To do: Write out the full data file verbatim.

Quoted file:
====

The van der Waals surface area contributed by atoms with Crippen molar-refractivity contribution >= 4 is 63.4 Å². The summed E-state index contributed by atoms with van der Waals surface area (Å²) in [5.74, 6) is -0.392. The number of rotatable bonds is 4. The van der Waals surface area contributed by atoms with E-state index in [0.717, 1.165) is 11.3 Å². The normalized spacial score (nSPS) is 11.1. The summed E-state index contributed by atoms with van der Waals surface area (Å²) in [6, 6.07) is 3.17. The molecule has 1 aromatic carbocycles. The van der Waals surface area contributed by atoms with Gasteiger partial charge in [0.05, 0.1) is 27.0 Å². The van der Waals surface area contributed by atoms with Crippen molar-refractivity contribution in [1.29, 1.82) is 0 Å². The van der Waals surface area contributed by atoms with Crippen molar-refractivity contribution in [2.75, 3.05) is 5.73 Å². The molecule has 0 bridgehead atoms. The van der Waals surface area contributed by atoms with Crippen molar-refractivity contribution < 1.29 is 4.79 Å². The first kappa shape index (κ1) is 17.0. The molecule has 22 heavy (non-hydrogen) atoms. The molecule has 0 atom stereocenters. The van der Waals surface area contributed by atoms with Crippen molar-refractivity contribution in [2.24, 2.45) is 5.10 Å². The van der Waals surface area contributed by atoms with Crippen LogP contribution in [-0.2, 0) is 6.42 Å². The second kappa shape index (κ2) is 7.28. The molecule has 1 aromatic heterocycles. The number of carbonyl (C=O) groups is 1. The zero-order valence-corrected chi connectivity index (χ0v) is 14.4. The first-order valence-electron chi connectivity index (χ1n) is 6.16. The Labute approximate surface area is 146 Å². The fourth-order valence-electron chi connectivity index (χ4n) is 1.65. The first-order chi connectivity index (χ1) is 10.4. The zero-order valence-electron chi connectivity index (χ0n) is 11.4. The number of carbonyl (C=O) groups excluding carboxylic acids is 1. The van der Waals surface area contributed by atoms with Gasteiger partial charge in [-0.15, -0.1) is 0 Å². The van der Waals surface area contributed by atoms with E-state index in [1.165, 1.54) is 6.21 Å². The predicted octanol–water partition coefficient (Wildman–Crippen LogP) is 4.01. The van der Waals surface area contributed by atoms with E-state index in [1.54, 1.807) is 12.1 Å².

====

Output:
The van der Waals surface area contributed by atoms with Crippen molar-refractivity contribution >= 4 is 63.4 Å². The summed E-state index contributed by atoms with van der Waals surface area (Å²) in [5.74, 6) is -0.392. The number of rotatable bonds is 4. The van der Waals surface area contributed by atoms with E-state index in [0.717, 1.165) is 11.3 Å². The normalized spacial score (nSPS) is 11.1. The summed E-state index contributed by atoms with van der Waals surface area (Å²) in [6, 6.07) is 3.17. The molecule has 1 aromatic carbocycles. The van der Waals surface area contributed by atoms with Gasteiger partial charge in [0.05, 0.1) is 27.0 Å². The van der Waals surface area contributed by atoms with Crippen molar-refractivity contribution in [1.29, 1.82) is 0 Å². The van der Waals surface area contributed by atoms with Crippen molar-refractivity contribution in [2.75, 3.05) is 5.73 Å². The molecule has 0 bridgehead atoms. The van der Waals surface area contributed by atoms with Crippen molar-refractivity contribution < 1.29 is 4.79 Å². The first kappa shape index (κ1) is 17.0. The molecule has 22 heavy (non-hydrogen) atoms. The molecule has 0 atom stereocenters. The van der Waals surface area contributed by atoms with Crippen molar-refractivity contribution in [2.24, 2.45) is 5.10 Å². The van der Waals surface area contributed by atoms with Crippen LogP contribution in [-0.2, 0) is 6.42 Å². The second kappa shape index (κ2) is 7.28. The molecule has 1 aromatic heterocycles. The number of carbonyl (C=O) groups is 1. The zero-order valence-corrected chi connectivity index (χ0v) is 14.4. The first-order valence-electron chi connectivity index (χ1n) is 6.16. The Labute approximate surface area is 146 Å². The fourth-order valence-electron chi connectivity index (χ4n) is 1.65. The first-order chi connectivity index (χ1) is 10.4. The zero-order valence-electron chi connectivity index (χ0n) is 11.4. The number of carbonyl (C=O) groups excluding carboxylic acids is 1. The van der Waals surface area contributed by atoms with Gasteiger partial charge in [-0.15, -0.1) is 0 Å². The van der Waals surface area contributed by atoms with E-state index in [1.165, 1.54) is 6.21 Å². The predicted octanol–water partition coefficient (Wildman–Crippen LogP) is 4.01. The van der Waals surface area contributed by atoms with E-state index in [1.54, 1.807) is 12.1 Å².